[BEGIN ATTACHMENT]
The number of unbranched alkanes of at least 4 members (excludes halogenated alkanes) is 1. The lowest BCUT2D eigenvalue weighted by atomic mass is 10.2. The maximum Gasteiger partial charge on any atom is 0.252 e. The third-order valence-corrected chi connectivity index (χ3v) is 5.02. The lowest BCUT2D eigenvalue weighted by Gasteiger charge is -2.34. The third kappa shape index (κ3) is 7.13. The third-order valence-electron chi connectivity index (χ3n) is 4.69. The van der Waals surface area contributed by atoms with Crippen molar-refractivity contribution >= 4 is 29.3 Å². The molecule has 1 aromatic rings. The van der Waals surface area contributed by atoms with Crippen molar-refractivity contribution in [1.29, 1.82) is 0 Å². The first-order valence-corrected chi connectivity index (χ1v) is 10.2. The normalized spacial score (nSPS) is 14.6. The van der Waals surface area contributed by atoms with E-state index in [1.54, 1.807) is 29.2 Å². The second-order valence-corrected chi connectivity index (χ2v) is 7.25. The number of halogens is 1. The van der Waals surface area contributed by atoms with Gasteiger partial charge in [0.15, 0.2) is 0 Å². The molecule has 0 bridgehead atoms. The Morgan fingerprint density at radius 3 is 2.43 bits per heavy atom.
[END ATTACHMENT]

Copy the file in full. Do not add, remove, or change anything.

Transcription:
The number of unbranched alkanes of at least 4 members (excludes halogenated alkanes) is 1. The lowest BCUT2D eigenvalue weighted by atomic mass is 10.2. The maximum Gasteiger partial charge on any atom is 0.252 e. The third-order valence-corrected chi connectivity index (χ3v) is 5.02. The lowest BCUT2D eigenvalue weighted by Gasteiger charge is -2.34. The third kappa shape index (κ3) is 7.13. The third-order valence-electron chi connectivity index (χ3n) is 4.69. The van der Waals surface area contributed by atoms with Crippen molar-refractivity contribution >= 4 is 29.3 Å². The molecule has 1 aromatic rings. The van der Waals surface area contributed by atoms with Crippen molar-refractivity contribution in [1.29, 1.82) is 0 Å². The first-order valence-corrected chi connectivity index (χ1v) is 10.2. The normalized spacial score (nSPS) is 14.6. The van der Waals surface area contributed by atoms with E-state index in [1.54, 1.807) is 29.2 Å². The second-order valence-corrected chi connectivity index (χ2v) is 7.25. The number of halogens is 1. The van der Waals surface area contributed by atoms with Gasteiger partial charge in [0.15, 0.2) is 0 Å². The molecule has 0 bridgehead atoms. The Morgan fingerprint density at radius 3 is 2.43 bits per heavy atom.